(Bloomberg) -- Finland’s Prime Minister Petteri Orpo said his nation is preparing steps to address the potential security risks from Russian property holding near critical infrastructure.

Finland for years allowed Russians to buy up land and real estate without security reviews. But after its neighbor launched a full-scale war against Ukraine in 2022, the Nordic nation has woken up to the risk that such assets could be used against it. 

Since then, Finland has carried out a full mapping of holdings by Russians, Orpo said in an interview at his seaside residence in Helsinki on Monday.

“We see it as a potential security threat that we have Russian and other foreign property owners, land owners in the vicinity of critical infrastructure,” he said. “Common sense dictates that if we observe a genuine risk to national security, then we ought to be able to act.”

After pushing through legislation that allows the state to intervene in real estate transactions before they happen, Finland is currently drafting a full ban on property purchases. It would apply to citizens of states whose homeland has been found to have “violated the territorial integrity, sovereignty and independence of another state and could threaten Finland’s security,” according to a preliminary text published last month.

No decisions have yet been taken on any such measures, and it’s too early to say “whether we can retroactively reinforce them or if we can expropriate properties,” Orpo said. “This is a very difficult legal question and that’s why we need to carefully review how to proceed.”

The first time Finland blocked the purchase of a property was in late 2022, when the Defense Ministry vetoed the sale of a former nursing home in the west of the country near an army site. It’s since made a handful of other similar decisions.

Still, local newspapers have over the years reported on a swathe of suspicious assets, including heavily fortified sites with helipads, near-empty loss-making hotels kept afloat by owners with links to Russia and locations near key rail interchanges and communications links.

The risk is that such properties “could be used for some acts of damage or possibly as a bridgehead in connection with some larger operation,” Orpo said.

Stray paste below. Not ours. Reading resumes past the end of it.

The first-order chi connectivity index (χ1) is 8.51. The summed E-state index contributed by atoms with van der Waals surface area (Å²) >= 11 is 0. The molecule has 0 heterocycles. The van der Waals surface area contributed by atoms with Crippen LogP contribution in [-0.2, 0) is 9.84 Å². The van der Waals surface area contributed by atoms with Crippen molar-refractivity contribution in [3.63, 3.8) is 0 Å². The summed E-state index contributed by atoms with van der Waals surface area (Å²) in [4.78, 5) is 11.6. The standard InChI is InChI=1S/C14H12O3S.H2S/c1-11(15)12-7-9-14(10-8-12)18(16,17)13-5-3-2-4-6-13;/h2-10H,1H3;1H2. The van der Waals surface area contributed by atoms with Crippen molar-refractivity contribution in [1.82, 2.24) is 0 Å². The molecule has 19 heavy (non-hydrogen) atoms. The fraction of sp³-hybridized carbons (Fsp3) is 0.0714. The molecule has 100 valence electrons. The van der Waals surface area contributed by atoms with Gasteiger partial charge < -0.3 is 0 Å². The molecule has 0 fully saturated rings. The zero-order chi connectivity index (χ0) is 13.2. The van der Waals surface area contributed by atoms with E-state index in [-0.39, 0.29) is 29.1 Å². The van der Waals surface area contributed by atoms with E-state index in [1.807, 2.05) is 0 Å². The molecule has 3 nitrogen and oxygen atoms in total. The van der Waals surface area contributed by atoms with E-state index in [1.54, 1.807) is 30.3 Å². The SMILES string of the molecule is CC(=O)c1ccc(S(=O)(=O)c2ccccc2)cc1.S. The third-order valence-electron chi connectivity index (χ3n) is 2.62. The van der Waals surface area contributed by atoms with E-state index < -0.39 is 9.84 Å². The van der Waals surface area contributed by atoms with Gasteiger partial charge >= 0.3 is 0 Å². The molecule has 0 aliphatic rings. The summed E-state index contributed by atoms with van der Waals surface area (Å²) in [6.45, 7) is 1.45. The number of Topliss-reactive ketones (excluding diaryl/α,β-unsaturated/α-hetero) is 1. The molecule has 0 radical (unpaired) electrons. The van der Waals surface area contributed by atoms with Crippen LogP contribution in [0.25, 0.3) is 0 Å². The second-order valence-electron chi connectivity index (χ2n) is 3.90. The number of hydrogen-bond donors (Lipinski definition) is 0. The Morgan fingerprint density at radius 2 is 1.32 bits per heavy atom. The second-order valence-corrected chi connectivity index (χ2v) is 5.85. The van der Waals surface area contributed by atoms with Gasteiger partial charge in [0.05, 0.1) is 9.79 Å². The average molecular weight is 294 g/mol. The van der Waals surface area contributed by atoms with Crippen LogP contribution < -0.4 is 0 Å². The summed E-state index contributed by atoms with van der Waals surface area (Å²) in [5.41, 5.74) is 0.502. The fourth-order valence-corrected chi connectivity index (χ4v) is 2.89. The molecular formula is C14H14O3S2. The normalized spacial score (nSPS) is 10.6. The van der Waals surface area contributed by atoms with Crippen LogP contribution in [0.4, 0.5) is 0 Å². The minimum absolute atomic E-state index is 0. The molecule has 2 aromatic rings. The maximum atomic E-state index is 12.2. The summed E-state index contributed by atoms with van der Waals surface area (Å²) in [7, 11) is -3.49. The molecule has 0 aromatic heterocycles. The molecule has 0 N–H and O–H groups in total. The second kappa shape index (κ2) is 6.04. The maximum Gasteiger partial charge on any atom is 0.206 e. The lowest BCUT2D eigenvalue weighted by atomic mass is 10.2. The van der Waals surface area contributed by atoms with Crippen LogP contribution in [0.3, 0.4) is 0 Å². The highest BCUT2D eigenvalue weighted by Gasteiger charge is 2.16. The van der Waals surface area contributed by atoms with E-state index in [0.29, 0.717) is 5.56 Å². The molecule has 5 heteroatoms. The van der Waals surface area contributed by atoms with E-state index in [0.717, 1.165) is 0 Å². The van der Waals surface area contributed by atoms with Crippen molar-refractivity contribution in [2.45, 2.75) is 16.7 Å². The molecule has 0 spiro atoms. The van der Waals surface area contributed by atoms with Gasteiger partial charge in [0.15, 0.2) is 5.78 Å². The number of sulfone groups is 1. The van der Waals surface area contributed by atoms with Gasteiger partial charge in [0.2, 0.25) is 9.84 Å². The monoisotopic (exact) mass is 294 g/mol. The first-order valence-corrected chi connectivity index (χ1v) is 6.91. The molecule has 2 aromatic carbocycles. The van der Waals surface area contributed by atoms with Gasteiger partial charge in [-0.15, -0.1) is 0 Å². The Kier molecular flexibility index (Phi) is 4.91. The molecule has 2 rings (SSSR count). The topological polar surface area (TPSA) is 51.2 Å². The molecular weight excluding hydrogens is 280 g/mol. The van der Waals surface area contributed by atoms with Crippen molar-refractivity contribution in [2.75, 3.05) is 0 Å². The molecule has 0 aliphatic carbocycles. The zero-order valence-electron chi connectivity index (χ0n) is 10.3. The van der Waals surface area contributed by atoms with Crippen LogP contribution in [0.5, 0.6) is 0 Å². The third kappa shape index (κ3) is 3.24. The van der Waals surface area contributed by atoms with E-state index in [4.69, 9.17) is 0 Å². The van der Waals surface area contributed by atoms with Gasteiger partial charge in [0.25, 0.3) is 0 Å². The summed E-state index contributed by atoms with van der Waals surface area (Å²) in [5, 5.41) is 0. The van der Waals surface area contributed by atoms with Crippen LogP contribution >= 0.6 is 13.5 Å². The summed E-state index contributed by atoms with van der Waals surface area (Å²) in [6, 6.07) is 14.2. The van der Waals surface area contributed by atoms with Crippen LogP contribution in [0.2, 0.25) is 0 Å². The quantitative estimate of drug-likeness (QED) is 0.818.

Finland is now more alert to various forms of influence operations and hybrid warfare after facing acts such as cyber attacks, having asylum seekers pushed to its 1,300-kilometer (800-mile) border by Russia, and having to divert aircraft that could not land due to the jamming of the global positioning system.

On Monday, a Russian military aircraft ventured into Finnish airspace for 2 minutes, flying to the depth of 2.5 kilometers over the Baltic Sea. The authorities launched an investigation. While multiple similar incursions have been reported over the years, the most recent incident was the first since Finland acceded to NATO just over a year ago.

Russia’s neighbor entered the North Atlantic Treaty Organization in April 2023 in reaction to the start of the full-scale war in Ukraine, betting that collective security guarantees would help deter any attack. Always suspicious of its eastern neighbor, Finland had kept its defense forces in shape, with more artillery than France and Germany combined and upholding compulsory military service through the years.

“What Russia has caused is that Finland and Sweden joined NATO, the European Union has been completely united in supporting Ukraine whilst opposing Russia, and now Europe has finally woken up to increasing its own defense capabilities,” Orpo said. “All of these have been practically poison for Russia.”

--With assistance from Rob Dawson.

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